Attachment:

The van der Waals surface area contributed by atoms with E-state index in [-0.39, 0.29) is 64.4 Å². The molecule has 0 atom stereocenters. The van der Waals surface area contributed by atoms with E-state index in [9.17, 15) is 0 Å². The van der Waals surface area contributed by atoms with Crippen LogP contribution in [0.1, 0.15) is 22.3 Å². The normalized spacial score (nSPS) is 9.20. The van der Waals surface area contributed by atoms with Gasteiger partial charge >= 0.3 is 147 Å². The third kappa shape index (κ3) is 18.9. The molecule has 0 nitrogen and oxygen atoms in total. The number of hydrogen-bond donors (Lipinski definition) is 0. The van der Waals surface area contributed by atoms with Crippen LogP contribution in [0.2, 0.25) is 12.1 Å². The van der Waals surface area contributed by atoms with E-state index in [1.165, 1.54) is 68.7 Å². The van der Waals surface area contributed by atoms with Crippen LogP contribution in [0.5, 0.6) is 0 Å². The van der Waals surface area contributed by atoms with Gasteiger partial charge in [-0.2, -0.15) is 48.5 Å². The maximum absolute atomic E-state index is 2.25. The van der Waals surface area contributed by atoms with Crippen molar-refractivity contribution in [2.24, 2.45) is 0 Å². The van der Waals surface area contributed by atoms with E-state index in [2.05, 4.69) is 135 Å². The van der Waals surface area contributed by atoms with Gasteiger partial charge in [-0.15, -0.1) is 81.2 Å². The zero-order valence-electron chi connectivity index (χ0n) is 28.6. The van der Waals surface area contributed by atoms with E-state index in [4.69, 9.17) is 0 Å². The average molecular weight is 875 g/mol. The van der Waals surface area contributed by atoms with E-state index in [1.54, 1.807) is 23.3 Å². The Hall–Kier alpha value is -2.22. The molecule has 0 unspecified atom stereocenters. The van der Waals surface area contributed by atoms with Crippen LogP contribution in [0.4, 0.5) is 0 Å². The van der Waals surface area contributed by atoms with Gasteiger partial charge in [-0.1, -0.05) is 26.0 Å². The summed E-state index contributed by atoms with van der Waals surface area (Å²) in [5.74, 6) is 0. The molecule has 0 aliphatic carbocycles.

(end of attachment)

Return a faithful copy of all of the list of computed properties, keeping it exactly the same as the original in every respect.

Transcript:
The van der Waals surface area contributed by atoms with E-state index in [-0.39, 0.29) is 64.4 Å². The molecule has 0 atom stereocenters. The van der Waals surface area contributed by atoms with E-state index in [9.17, 15) is 0 Å². The van der Waals surface area contributed by atoms with Crippen LogP contribution in [0.1, 0.15) is 22.3 Å². The normalized spacial score (nSPS) is 9.20. The van der Waals surface area contributed by atoms with Gasteiger partial charge >= 0.3 is 147 Å². The third kappa shape index (κ3) is 18.9. The molecule has 0 nitrogen and oxygen atoms in total. The number of hydrogen-bond donors (Lipinski definition) is 0. The van der Waals surface area contributed by atoms with Crippen LogP contribution in [0.2, 0.25) is 12.1 Å². The van der Waals surface area contributed by atoms with E-state index in [1.165, 1.54) is 68.7 Å². The van der Waals surface area contributed by atoms with Crippen LogP contribution in [0.5, 0.6) is 0 Å². The van der Waals surface area contributed by atoms with Gasteiger partial charge in [-0.2, -0.15) is 48.5 Å². The maximum absolute atomic E-state index is 2.25. The van der Waals surface area contributed by atoms with Crippen molar-refractivity contribution in [2.24, 2.45) is 0 Å². The van der Waals surface area contributed by atoms with E-state index in [2.05, 4.69) is 135 Å². The van der Waals surface area contributed by atoms with Gasteiger partial charge in [-0.15, -0.1) is 81.2 Å². The zero-order valence-electron chi connectivity index (χ0n) is 28.6. The van der Waals surface area contributed by atoms with E-state index in [4.69, 9.17) is 0 Å². The average molecular weight is 875 g/mol. The van der Waals surface area contributed by atoms with E-state index in [1.54, 1.807) is 23.3 Å². The Hall–Kier alpha value is -2.22. The molecule has 0 unspecified atom stereocenters. The van der Waals surface area contributed by atoms with Crippen LogP contribution in [0.4, 0.5) is 0 Å². The van der Waals surface area contributed by atoms with Gasteiger partial charge in [-0.1, -0.05) is 26.0 Å². The summed E-state index contributed by atoms with van der Waals surface area (Å²) in [5.74, 6) is 0. The molecule has 0 aliphatic carbocycles.